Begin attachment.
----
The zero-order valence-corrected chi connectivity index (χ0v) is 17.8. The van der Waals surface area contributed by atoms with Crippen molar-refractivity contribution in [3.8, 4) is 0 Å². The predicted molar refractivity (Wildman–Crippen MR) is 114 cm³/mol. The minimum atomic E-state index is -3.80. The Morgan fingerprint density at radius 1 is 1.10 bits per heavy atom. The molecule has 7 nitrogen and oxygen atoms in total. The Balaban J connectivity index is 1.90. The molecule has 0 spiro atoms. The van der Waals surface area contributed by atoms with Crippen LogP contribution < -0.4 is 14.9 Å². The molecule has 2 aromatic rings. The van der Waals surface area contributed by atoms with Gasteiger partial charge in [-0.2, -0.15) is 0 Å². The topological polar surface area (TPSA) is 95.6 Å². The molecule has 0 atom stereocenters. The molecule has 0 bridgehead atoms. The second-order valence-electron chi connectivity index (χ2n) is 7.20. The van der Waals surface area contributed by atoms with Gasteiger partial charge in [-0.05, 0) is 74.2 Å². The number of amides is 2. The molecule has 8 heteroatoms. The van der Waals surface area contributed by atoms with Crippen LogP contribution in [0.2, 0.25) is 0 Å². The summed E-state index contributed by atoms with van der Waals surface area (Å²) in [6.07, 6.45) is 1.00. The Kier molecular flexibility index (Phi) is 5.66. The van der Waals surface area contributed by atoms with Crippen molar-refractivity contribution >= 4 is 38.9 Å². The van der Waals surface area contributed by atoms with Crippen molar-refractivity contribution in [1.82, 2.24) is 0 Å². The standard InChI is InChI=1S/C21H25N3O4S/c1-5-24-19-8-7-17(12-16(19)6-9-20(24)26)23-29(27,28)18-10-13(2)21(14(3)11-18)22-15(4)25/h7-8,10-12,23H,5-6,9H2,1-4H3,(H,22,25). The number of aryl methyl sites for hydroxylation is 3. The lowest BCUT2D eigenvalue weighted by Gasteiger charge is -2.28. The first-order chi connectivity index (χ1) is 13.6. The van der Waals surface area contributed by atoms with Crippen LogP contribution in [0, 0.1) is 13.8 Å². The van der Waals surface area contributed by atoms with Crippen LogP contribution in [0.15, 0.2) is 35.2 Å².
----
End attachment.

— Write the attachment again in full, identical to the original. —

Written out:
The zero-order valence-corrected chi connectivity index (χ0v) is 17.8. The van der Waals surface area contributed by atoms with Crippen molar-refractivity contribution in [3.8, 4) is 0 Å². The predicted molar refractivity (Wildman–Crippen MR) is 114 cm³/mol. The minimum atomic E-state index is -3.80. The Morgan fingerprint density at radius 1 is 1.10 bits per heavy atom. The molecule has 7 nitrogen and oxygen atoms in total. The Balaban J connectivity index is 1.90. The molecule has 0 spiro atoms. The van der Waals surface area contributed by atoms with Crippen LogP contribution < -0.4 is 14.9 Å². The molecule has 2 aromatic rings. The van der Waals surface area contributed by atoms with Gasteiger partial charge in [-0.2, -0.15) is 0 Å². The topological polar surface area (TPSA) is 95.6 Å². The molecule has 0 atom stereocenters. The molecule has 0 bridgehead atoms. The second-order valence-electron chi connectivity index (χ2n) is 7.20. The van der Waals surface area contributed by atoms with Gasteiger partial charge in [-0.05, 0) is 74.2 Å². The number of amides is 2. The molecule has 8 heteroatoms. The van der Waals surface area contributed by atoms with Crippen LogP contribution in [0.2, 0.25) is 0 Å². The summed E-state index contributed by atoms with van der Waals surface area (Å²) in [6.07, 6.45) is 1.00. The Kier molecular flexibility index (Phi) is 5.66. The van der Waals surface area contributed by atoms with Crippen molar-refractivity contribution >= 4 is 38.9 Å². The van der Waals surface area contributed by atoms with Crippen molar-refractivity contribution in [1.82, 2.24) is 0 Å². The standard InChI is InChI=1S/C21H25N3O4S/c1-5-24-19-8-7-17(12-16(19)6-9-20(24)26)23-29(27,28)18-10-13(2)21(14(3)11-18)22-15(4)25/h7-8,10-12,23H,5-6,9H2,1-4H3,(H,22,25). The number of aryl methyl sites for hydroxylation is 3. The lowest BCUT2D eigenvalue weighted by Gasteiger charge is -2.28. The first-order chi connectivity index (χ1) is 13.6. The van der Waals surface area contributed by atoms with Crippen LogP contribution in [0, 0.1) is 13.8 Å². The van der Waals surface area contributed by atoms with Crippen LogP contribution in [0.15, 0.2) is 35.2 Å².